7. Focus on your career goals.

When facing unemployment, it can be easy to lose sight of your career goals. Whether you’ve used unemployment to pursue other goals, or you’ve become discouraged about your career path, your career goals need to be at the forefront of your job search. It will help you know where to look for jobs, and most importantly, find new opportunities to update your resume. For example, think of a goal you’ve always wanted to accomplish, but couldn’t because you were working full-time. Take this opportunity to learn a skill you’ve never had the time to learn. By doing this, you’ll be able to accomplish your goals while adding another line to your resume.

Gaining experience and keeping your skills fresh during unemployment doesn’t have to be stressful or daunting. Just remember to focus on your goals, the skills and experience you have to offer, and improving your personal brand. This way, you’ll be able to fill in the gaps on your resume and impress an employer’s socks off when you apply for a job.

What tips do you have for improving your resume during unemployment?

About the Author: Heather R. Huhman is a career expert, experienced hiring manager, and founder & president of Come Recommended, a content marketing and digital PR consultancy for job search and human resources technologies. She is also the instructor of Find Me A Job: How To Score A Job Before Your Friends, author of Lies, Damned Lies & Internships (2011) and #ENTRYLEVELtweet: Taking Your Career from Classroom to Cubicle (2010), and writes career and recruiting advice for numerous outlets.

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10 Quick Resume Tips

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1. Font matters.

Pick a simple font that is easy to read. Size 10 or 12 font is the standard.

2. No references.

There is no need to include references on your resume, including “References available upon request.”

3. No pictures.

Don’t include a photo with your application unless the employer specifically requests it.  Save your picture for your LinkedIn profile.

4. You might need more than one resume.

Tailor your resume to the job you are applying for. Keep multiple versions of your resume updated.

5. Don’t list all of your work experience.

Only list recent and/or relevant experience. Employers aren’t interested in your summer job from 10 years ago.

6. Skip personal information.

Employers don’t need to know your age, your religion, or your marital status.

7. Focus on your achievements.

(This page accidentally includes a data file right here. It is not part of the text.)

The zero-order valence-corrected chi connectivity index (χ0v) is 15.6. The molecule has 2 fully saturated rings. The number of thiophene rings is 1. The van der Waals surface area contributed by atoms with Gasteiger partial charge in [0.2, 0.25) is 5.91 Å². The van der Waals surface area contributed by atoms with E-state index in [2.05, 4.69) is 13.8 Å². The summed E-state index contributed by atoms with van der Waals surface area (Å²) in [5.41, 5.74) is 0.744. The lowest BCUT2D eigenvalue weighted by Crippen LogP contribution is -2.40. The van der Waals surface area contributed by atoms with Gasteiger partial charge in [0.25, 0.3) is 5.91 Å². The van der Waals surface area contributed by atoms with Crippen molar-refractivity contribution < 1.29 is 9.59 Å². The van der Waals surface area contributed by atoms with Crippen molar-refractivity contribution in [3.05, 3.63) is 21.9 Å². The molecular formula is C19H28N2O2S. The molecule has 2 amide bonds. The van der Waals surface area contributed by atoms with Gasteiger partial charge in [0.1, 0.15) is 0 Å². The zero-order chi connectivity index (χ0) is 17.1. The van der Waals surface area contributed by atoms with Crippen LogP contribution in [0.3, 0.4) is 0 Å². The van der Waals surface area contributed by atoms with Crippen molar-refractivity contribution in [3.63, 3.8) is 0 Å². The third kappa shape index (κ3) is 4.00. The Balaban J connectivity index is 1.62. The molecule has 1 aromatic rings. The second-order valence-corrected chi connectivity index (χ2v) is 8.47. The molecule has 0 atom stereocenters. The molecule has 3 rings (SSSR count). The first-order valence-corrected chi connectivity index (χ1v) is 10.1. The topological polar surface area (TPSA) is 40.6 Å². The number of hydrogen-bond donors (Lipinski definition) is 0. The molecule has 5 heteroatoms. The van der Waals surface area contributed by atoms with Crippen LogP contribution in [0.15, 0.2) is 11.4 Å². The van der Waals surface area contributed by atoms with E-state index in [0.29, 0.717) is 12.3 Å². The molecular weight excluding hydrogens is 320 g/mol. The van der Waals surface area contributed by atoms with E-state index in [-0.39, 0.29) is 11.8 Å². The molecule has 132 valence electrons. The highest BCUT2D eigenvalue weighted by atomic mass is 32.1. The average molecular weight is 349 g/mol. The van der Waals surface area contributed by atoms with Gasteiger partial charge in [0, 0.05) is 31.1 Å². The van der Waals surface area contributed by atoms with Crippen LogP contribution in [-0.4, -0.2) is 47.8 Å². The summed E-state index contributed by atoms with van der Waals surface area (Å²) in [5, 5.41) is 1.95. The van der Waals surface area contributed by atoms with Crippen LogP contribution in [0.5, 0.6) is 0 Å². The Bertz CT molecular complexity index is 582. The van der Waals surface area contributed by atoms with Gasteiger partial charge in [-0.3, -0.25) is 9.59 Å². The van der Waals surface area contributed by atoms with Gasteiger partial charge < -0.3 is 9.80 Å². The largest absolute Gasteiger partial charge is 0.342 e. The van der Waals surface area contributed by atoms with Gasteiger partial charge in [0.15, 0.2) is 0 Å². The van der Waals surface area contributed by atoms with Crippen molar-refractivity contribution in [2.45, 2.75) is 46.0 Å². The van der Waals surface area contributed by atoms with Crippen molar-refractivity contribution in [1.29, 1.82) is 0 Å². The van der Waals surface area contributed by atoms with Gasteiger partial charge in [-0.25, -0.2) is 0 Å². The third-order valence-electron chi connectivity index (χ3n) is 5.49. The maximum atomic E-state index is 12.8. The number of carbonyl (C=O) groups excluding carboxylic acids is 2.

Your resume should be highlight your achievements. Go beyond tasks and responsibilities.

8. Lose the objective statement.

Objective statements are no longer part of standard resume formats. Opt for a career summary instead.

9. Proofread….and proofread again.

Double-check your resume and your cover letter against the job listing, and have a friend look for any typos or other errors.

10. Consider getting professional help.

It’s hard to write about yourself, and easy to miss grammatical errors and typos.  Visit us at TopResume.com, if you are thinking about a Professional Resume Rewrite.

For this post, Doostang thanks our friends at TopResume.

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Doostang Launches TopResume.com

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Doostang International Reaches Milestone of 1 Million Resume Evaluations and Launches TopResume.com.

Doostang.com, one of the world’s largest career networking platforms, today announced that it has completed over 1 million professional resume evaluations since launching its resume service last year. Each evaluation is conducted by a trained professional who specializes in identifying elements that hiring managers and Applicant Tracking Systems look for in a job seeker’s resume.

“The average employer spends less than 10 seconds reviewing each resume. We provide meaningful and actionable feedback to job seekers — feedback that has directly resulted in more job opportunities for our members in a very competitive market,” said Jeff Berger, CEO of Doostang.

Additionally, Doostang recently launched TopResume.com. “TopResume expands our ability to provide excellent resume evaluations and professionally written resumes. It’s a different product but ultimately, our goal is the same — to give job seekers the tools and confidence they need to accelerate their careers,” explains Berger.

About Doostang:

Founded in 2005, Doostang is an online career network that connects elite professionals with industry-leading organizations in finance, consulting, media, technology, entertainment and more. Doostang’s platform has allowed thousands of job seekers to successfully find new opportunities and advance their careers.

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Why Your Resume Won’t Get You Hired

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You have been working very hard at your resume and cover letter, posting them online and mailing them out. Yet nothing is happening for you. There have been no phone calls to request interviews; not even a phone interview. You realize the economy is not 100%, but it’s not that bad.

You really are qualified and your experience is extensive. Why are you getting passed over and not getting hired? You have excellent performance appraisals and recommendations. All of this is on your resume. Where is the disconnect?

What’s Wrong With My Resume?

  • Outlandish Objectives

Most professional resume writers would tell you not to include an objective at all. If you need to put something at the top of the page, make it an overview of your skills. Don’t write an objective that sounds like you can walk on water and solve every problem a company might have. Don’t use code words like ‘seasoned professional’. Everyone knows that means you have been in the workforce a long time. Don’t make it sound like you will just be using this job to get to the next one.

  • Experience that is Irrelevant